Bank customers at risk from authorised payments scams, MPs told
Bank customers are at risk of an "emerging threat" of being tricked into making authorised payments to criminals, MPs have been told.
They are sometimes duped despite being warned by their bank that it may be a scam.
Brian Dilley, group director of fraud and financial crime prevention at Lloyds Banking Group, said customers are increasingly becoming victims of authorised push payments.
Many are not able to recoup their money as they have transferred it themselves.
Unlike scams where a fraudster takes money from their victim's account without their knowledge, with authorised push payment fraud the customer has given their consent for the payment to be made as they have been tricked into believing they are paying a legitimate payee.
Giving evidence to the House of Commons Public Accounts Committee (PAC), Mr Dilley said: "I think the emerging threat is the authorised push payments - so the authorised fraud.
"From our perspective, that presents itself as - it is the customer who is asking to move the money."
He said customers often do not get their money back as "there is a limit to what we can do".
"There are plenty of examples as well of where we have warned the customer that we think it's a scam but they insist on us processing the payment," Mr Dilley said.
"It's happened surprisingly regularly."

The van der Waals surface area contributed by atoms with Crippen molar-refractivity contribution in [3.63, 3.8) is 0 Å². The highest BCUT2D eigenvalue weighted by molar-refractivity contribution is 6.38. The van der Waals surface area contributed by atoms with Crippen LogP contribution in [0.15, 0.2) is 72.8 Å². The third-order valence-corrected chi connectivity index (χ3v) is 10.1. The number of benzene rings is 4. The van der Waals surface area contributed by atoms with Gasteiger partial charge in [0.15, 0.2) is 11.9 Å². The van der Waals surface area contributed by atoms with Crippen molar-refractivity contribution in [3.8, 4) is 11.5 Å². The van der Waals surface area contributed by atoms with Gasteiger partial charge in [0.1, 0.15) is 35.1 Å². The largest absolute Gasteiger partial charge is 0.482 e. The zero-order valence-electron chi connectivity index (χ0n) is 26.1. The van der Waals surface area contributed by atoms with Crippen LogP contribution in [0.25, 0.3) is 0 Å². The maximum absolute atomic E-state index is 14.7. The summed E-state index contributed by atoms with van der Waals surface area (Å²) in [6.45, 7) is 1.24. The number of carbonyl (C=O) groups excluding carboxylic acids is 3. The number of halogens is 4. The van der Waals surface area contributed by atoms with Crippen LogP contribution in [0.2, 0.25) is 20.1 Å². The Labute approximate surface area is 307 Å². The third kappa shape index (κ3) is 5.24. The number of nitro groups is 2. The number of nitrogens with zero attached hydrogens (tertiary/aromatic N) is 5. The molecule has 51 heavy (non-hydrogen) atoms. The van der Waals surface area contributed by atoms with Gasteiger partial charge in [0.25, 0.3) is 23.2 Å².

Questioned by the committee on why high street banks are not more transparent on how many of their customers fall victim to fraud, he said it would not be wise to publish such information.
Mr Dilley said: "If you could compare the numbers and see which was the weakest of the banks, that's where the fraudsters would go to. It would encourage the fraudsters to direct their activity towards the weakest area.
"Each bank does know how they compare, so they know their own numbers compared to the industry numbers. So we know how we compare against others and that is used internally to improve our processes."
Home Office ministers have set up a joint fraud taskforce to help co-ordinate a response to the vast and growing problem of online crime, but this was described as "shambolic" by committee chairwoman Meg Hillier.
Permanent Secretary Philip Rutnam told MPs that more could have been done to share information earlier, but added: "I think there has actually been an awful lot going in the joint taskforce and an awful lot has been shared around that."
City of London Police Commissioner Ian Dyson warned social media plays a "significant role" in online fraud, and is an area where young people are more vulnerable than older generations.
He used the example of young people falling victim to identity fraud after posting pictures online of their newly-gained driving licence or passport online.